Vector graphics design has been inaccessible to bloggers and content marketers for way too long: professional softwares are often overpriced and too complicated non-designers. But not anymore.
Let me present you Vectr. Vectr is a new, free graphics editor that you can use on your desktop or in your web browser to create simple, clean vector graphics. The tool lets you create scalable vector graphics using simple and easy-to-use tools; think of it a stripped-down version of Adobe Illustrator.
You ask, what are vector graphics? Vector graphics use mathematical equations to draw out your designs. These mathematical equations are translated into points that are connected by either lines or curves, also known as vector paths, and they make up all the different shapes you see in a vector graphic. Vector graphics, contrary to raster graphics, are scalable and can be used for a variety of purposes: for web design, print or illustrations.
At present, Vectr is a handy tool for those who are getting started with vector graphics, or have basic needs from their imaging software. Vectr is truly cross-platform and has a low learning curve: you can download free Mac, Windows, Linux or Chromebook apps and get started designing something in a few minutes.
Personally, I’m happy to use it for annotating images and creating mockups and diagrams for my stories. Vectr however could also be used to create:
- Website UI mockups
- Social media banners
- … and pretty much any other kind of 2D graphics.
How It Works
Now let’s see in detail how Vectr works and explore its interface. When getting started with Vectr first thing that you’d encounter are interactive set of tutorials. The interactive tutorials will teach you how to create and modify paths, rotate and scale the objects, use workspace tools and manage your project’s layers.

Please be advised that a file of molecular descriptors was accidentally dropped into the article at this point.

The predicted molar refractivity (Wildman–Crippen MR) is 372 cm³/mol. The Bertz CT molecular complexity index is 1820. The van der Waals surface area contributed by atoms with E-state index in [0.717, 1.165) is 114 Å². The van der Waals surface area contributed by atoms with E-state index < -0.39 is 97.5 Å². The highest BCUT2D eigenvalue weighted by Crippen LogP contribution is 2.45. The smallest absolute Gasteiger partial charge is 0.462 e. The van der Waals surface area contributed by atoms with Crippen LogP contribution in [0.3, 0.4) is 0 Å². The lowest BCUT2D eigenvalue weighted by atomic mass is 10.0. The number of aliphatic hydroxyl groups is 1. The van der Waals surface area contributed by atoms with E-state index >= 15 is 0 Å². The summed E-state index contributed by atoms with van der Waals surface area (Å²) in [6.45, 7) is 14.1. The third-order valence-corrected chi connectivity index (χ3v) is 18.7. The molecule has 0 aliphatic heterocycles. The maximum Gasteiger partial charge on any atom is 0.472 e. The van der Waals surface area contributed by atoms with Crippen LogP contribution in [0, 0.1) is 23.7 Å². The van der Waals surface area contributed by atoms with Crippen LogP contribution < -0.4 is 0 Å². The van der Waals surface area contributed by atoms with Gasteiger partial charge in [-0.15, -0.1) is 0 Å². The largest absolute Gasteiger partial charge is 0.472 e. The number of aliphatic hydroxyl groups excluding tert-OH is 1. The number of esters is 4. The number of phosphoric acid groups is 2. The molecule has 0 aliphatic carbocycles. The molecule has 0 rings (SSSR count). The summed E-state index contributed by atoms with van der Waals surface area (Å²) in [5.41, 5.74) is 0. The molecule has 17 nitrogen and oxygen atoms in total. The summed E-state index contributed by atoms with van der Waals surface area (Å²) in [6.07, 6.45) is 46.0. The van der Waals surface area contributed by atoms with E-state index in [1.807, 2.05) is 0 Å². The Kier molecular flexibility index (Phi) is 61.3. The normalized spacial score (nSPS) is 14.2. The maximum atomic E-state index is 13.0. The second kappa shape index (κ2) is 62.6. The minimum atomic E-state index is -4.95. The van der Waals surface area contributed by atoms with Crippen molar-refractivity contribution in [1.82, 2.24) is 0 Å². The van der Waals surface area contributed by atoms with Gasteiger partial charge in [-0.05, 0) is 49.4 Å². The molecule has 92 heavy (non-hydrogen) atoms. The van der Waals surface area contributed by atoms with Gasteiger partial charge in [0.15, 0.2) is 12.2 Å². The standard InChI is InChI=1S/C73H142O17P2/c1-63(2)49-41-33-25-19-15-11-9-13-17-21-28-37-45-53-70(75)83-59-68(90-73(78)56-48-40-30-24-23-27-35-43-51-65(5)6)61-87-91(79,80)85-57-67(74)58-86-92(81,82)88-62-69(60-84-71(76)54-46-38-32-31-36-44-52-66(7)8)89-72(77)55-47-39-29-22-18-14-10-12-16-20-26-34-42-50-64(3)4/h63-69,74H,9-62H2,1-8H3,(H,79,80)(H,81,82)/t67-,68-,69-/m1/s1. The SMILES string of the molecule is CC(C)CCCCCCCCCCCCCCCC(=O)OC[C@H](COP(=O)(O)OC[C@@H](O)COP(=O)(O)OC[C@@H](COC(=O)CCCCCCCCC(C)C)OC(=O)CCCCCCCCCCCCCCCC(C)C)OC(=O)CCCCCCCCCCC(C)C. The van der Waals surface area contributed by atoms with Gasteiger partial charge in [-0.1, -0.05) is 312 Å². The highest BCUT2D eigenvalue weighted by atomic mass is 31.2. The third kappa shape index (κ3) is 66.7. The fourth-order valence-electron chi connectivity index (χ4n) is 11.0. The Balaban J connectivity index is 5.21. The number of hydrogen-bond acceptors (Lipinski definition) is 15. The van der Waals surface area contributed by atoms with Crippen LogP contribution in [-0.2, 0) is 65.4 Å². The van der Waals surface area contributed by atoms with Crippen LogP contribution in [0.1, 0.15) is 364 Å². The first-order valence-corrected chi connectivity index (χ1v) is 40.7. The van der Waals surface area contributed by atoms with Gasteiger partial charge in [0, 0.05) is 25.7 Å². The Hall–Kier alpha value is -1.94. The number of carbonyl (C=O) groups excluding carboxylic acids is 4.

To get started, simply upload or drag-and-drop the image into Vectr. Vectr lets you import EPS, AI, SVG, PNG or JPEG files – which makes switching from other paid softwares like Adobe Illustrator very easy.
The interface is neatly organized and won’t bog beginners down with non-essential tools and functions. The pages and layers tabs in the left top corner would let you manage your projects, while the filters bar is located on the right side of the interface. You can spice up your graphics with gradients, alter the opacity or add borders and shadows.
Those of you who are just getting started with vector graphics design as a whole can find a great deal of knowledge and practice in the vector graphic design tutorials section. Vectr’s team explains step-by-step how to create most of the common projects.
For bloggers and content marketers, Vectr’s team has also prepared a special vector graphics design guide. It practically covers the most vital topics like typography, color theory and graphic design basics.
When you’re finished designing, Vectr would let you export your designs in PNG, JPEG and SVG formats. Small hint: SVG is the only truly scalable vector graphics format which can be opened in other softwares, while PNG and JPEG are fit for the web.
Vectr is also truly collaborative. Each design has a unique URL which can be shared with friends or colleagues directly. You can also post your designs to Facebook or Twitter.
The team also claims that they’ve built a powerful collaboration engine under the hood which is going to allow for Google-docs style collaboration possibilities for professional designers.
Marketplace And Future Roadmap
According to Vectr’s blog they’re going to launch designs marketplace this summer. Apparently it’s going to allow anyone import designs into Vectr in just one click, as well as making money on selling the designs.
On the future product roadmap are also such features like built-in versioning, blending, public profiles and open user community. Ultimately it seems like Vectr is going to become a customizable tool for anyone to use depending on their level of ability.